A Hammond attorney is criticizing state regulators for approving an air pollution permit for a lead reclamation business at the site of a former smelter where the U.S. Environmental Protection Agency is investigating off-site contamination.
The Indiana Department of Environmental Management on Dec. 22 renewed a 10-year permit for Whiting Metals, which reclaims and blends lead and solder from scrap. It operates on part of the former Federated Metals site in Whiting, where remediation efforts began in 1992.
Despite requests from the Hammond City Council and residents, IDEM never scheduled a public hearing or meeting on the permit for Whiting Metals, The (Northwest Indiana) Times reported.
IDEM has said it decided not to hold a hearing in part because there were “few changes contained in the renewal permit” and that “permit changes will decrease actual emissions.”
David Dabertin, an attorney and Hammond resident, had submitted public comments to IDEM questioning whether a prior permit was legally transferred to Whiting Metals. He had also urged the state agency to delay a decision on the air permit until after the full extent of off-site soil contamination had been determined.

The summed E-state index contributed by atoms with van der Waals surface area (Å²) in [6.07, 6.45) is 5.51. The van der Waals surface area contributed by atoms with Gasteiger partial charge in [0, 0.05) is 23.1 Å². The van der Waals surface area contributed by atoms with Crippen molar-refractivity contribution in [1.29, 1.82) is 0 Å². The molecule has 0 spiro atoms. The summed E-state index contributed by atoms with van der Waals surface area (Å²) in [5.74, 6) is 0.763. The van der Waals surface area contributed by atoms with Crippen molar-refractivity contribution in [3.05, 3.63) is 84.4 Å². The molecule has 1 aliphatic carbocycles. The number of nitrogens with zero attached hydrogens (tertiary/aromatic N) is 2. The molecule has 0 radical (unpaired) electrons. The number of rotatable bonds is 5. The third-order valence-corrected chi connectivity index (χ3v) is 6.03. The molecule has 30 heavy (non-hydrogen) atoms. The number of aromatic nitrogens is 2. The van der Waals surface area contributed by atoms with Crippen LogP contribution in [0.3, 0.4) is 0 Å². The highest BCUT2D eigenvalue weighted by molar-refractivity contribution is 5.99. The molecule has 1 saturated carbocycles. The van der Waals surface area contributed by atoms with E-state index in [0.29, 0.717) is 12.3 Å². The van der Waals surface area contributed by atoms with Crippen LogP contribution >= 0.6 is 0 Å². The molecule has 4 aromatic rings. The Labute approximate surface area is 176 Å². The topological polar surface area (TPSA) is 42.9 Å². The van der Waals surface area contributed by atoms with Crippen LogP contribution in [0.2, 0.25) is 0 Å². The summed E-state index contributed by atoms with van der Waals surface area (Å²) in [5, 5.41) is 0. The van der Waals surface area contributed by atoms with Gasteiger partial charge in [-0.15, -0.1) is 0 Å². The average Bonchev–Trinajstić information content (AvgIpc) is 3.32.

Dabertin on Wednesday criticized IDEM’s approval of the permit and its decision not to hold a public hearing or meeting.
“I think the issuance of a lead permit in an area where lead may be an issue without obtaining the test results is foolish and bordering on the negligent,” he told The Times.
The remediation efforts the EPA began in 1992 included capping a 10-acre landfill on the shore of Lake George in 2005 as part of a six-year, $3.35 million cleanup. The site also includes the 9-acre former smelter.
The EPA began sampling at properties in November 2016 near the former Federated Metals site to determine if heavy metals from the plant might have contaminated nearby residential areas. More sampling was conducted in March.
After the EPA sampled the landfill in May, an analysis showed a link between materials in the landfill and materials in soils to the north of the plant. The agency has designated another soil sampling site in the area.
Whiting Mayor Joseph Stahura said the contamination levels found so far have not been “really scary” or significantly above EPA’s threshold.